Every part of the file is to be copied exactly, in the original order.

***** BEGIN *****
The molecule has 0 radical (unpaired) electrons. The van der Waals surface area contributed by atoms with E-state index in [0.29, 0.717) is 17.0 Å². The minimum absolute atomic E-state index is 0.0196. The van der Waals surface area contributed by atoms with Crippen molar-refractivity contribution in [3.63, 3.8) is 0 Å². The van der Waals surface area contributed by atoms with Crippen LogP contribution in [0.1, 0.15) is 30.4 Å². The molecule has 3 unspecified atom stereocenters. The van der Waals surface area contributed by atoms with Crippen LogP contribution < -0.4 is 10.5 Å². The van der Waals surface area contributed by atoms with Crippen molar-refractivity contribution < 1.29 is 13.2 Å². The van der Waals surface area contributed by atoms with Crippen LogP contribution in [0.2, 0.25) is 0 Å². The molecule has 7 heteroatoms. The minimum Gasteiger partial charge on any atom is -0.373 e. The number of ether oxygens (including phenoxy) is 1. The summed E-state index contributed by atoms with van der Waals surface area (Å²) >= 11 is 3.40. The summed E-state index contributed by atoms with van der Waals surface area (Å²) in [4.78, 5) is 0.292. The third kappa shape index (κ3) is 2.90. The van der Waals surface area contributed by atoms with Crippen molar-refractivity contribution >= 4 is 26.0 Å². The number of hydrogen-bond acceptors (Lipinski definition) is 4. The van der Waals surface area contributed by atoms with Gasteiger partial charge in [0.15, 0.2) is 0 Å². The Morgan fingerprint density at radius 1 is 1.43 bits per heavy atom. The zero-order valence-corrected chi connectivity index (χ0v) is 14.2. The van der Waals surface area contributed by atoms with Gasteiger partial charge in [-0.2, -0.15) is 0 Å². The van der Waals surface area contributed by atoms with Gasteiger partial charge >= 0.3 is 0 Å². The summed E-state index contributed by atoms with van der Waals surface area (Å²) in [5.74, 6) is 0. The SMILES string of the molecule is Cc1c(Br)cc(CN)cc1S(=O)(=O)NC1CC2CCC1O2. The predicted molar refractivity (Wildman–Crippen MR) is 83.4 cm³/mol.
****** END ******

The molecule has 0 radical (unpaired) electrons. The van der Waals surface area contributed by atoms with E-state index in [0.29, 0.717) is 17.0 Å². The minimum absolute atomic E-state index is 0.0196. The van der Waals surface area contributed by atoms with Crippen molar-refractivity contribution in [3.63, 3.8) is 0 Å². The van der Waals surface area contributed by atoms with Crippen LogP contribution in [0.1, 0.15) is 30.4 Å². The molecule has 3 unspecified atom stereocenters. The van der Waals surface area contributed by atoms with Crippen LogP contribution < -0.4 is 10.5 Å². The van der Waals surface area contributed by atoms with Crippen molar-refractivity contribution < 1.29 is 13.2 Å². The van der Waals surface area contributed by atoms with Crippen LogP contribution in [0.2, 0.25) is 0 Å². The molecule has 7 heteroatoms. The minimum Gasteiger partial charge on any atom is -0.373 e. The number of ether oxygens (including phenoxy) is 1. The summed E-state index contributed by atoms with van der Waals surface area (Å²) >= 11 is 3.40. The summed E-state index contributed by atoms with van der Waals surface area (Å²) in [4.78, 5) is 0.292. The third kappa shape index (κ3) is 2.90. The van der Waals surface area contributed by atoms with Crippen molar-refractivity contribution >= 4 is 26.0 Å². The number of hydrogen-bond acceptors (Lipinski definition) is 4. The van der Waals surface area contributed by atoms with Gasteiger partial charge in [0.15, 0.2) is 0 Å². The Morgan fingerprint density at radius 1 is 1.43 bits per heavy atom. The zero-order valence-corrected chi connectivity index (χ0v) is 14.2. The van der Waals surface area contributed by atoms with Gasteiger partial charge in [-0.2, -0.15) is 0 Å². The van der Waals surface area contributed by atoms with Gasteiger partial charge >= 0.3 is 0 Å². The summed E-state index contributed by atoms with van der Waals surface area (Å²) in [5.74, 6) is 0. The SMILES string of the molecule is Cc1c(Br)cc(CN)cc1S(=O)(=O)NC1CC2CCC1O2. The predicted molar refractivity (Wildman–Crippen MR) is 83.4 cm³/mol.